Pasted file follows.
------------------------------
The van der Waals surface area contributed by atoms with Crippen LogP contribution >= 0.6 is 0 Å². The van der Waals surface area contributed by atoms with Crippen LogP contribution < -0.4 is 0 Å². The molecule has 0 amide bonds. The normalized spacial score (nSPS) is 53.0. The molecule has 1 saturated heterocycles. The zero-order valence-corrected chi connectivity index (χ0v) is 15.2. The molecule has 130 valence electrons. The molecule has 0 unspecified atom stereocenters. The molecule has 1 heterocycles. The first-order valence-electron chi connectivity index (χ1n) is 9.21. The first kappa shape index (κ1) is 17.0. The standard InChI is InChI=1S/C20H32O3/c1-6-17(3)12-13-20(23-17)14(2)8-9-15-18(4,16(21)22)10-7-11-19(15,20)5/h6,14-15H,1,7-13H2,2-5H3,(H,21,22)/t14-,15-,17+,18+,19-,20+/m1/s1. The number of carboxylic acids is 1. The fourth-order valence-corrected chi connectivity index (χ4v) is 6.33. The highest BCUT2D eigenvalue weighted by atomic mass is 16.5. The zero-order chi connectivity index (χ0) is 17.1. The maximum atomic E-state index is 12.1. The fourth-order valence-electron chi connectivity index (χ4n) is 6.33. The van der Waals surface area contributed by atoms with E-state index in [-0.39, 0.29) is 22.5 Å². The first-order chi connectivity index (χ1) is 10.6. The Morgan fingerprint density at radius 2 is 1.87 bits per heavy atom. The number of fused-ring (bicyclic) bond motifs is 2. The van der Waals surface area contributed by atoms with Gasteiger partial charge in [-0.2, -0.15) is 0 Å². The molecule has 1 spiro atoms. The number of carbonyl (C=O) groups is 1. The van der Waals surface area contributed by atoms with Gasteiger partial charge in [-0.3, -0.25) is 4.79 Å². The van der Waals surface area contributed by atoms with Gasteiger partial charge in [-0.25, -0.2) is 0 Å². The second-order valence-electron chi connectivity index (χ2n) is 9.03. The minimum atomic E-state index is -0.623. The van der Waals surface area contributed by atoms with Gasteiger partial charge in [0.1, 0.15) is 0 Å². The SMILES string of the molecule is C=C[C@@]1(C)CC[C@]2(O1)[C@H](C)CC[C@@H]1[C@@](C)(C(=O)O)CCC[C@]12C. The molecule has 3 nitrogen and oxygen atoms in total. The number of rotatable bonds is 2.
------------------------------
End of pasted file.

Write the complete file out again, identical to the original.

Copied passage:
The van der Waals surface area contributed by atoms with Crippen LogP contribution >= 0.6 is 0 Å². The van der Waals surface area contributed by atoms with Crippen LogP contribution < -0.4 is 0 Å². The molecule has 0 amide bonds. The normalized spacial score (nSPS) is 53.0. The molecule has 1 saturated heterocycles. The zero-order valence-corrected chi connectivity index (χ0v) is 15.2. The molecule has 130 valence electrons. The molecule has 0 unspecified atom stereocenters. The molecule has 1 heterocycles. The first-order valence-electron chi connectivity index (χ1n) is 9.21. The first kappa shape index (κ1) is 17.0. The standard InChI is InChI=1S/C20H32O3/c1-6-17(3)12-13-20(23-17)14(2)8-9-15-18(4,16(21)22)10-7-11-19(15,20)5/h6,14-15H,1,7-13H2,2-5H3,(H,21,22)/t14-,15-,17+,18+,19-,20+/m1/s1. The number of carboxylic acids is 1. The fourth-order valence-corrected chi connectivity index (χ4v) is 6.33. The highest BCUT2D eigenvalue weighted by atomic mass is 16.5. The zero-order chi connectivity index (χ0) is 17.1. The maximum atomic E-state index is 12.1. The fourth-order valence-electron chi connectivity index (χ4n) is 6.33. The van der Waals surface area contributed by atoms with E-state index in [-0.39, 0.29) is 22.5 Å². The first-order chi connectivity index (χ1) is 10.6. The Morgan fingerprint density at radius 2 is 1.87 bits per heavy atom. The number of fused-ring (bicyclic) bond motifs is 2. The van der Waals surface area contributed by atoms with Gasteiger partial charge in [-0.2, -0.15) is 0 Å². The molecule has 1 spiro atoms. The number of carbonyl (C=O) groups is 1. The van der Waals surface area contributed by atoms with Gasteiger partial charge in [-0.3, -0.25) is 4.79 Å². The van der Waals surface area contributed by atoms with Gasteiger partial charge in [-0.25, -0.2) is 0 Å². The second-order valence-electron chi connectivity index (χ2n) is 9.03. The minimum atomic E-state index is -0.623. The van der Waals surface area contributed by atoms with Gasteiger partial charge in [0.1, 0.15) is 0 Å². The SMILES string of the molecule is C=C[C@@]1(C)CC[C@]2(O1)[C@H](C)CC[C@@H]1[C@@](C)(C(=O)O)CCC[C@]12C. The molecule has 3 nitrogen and oxygen atoms in total. The number of rotatable bonds is 2.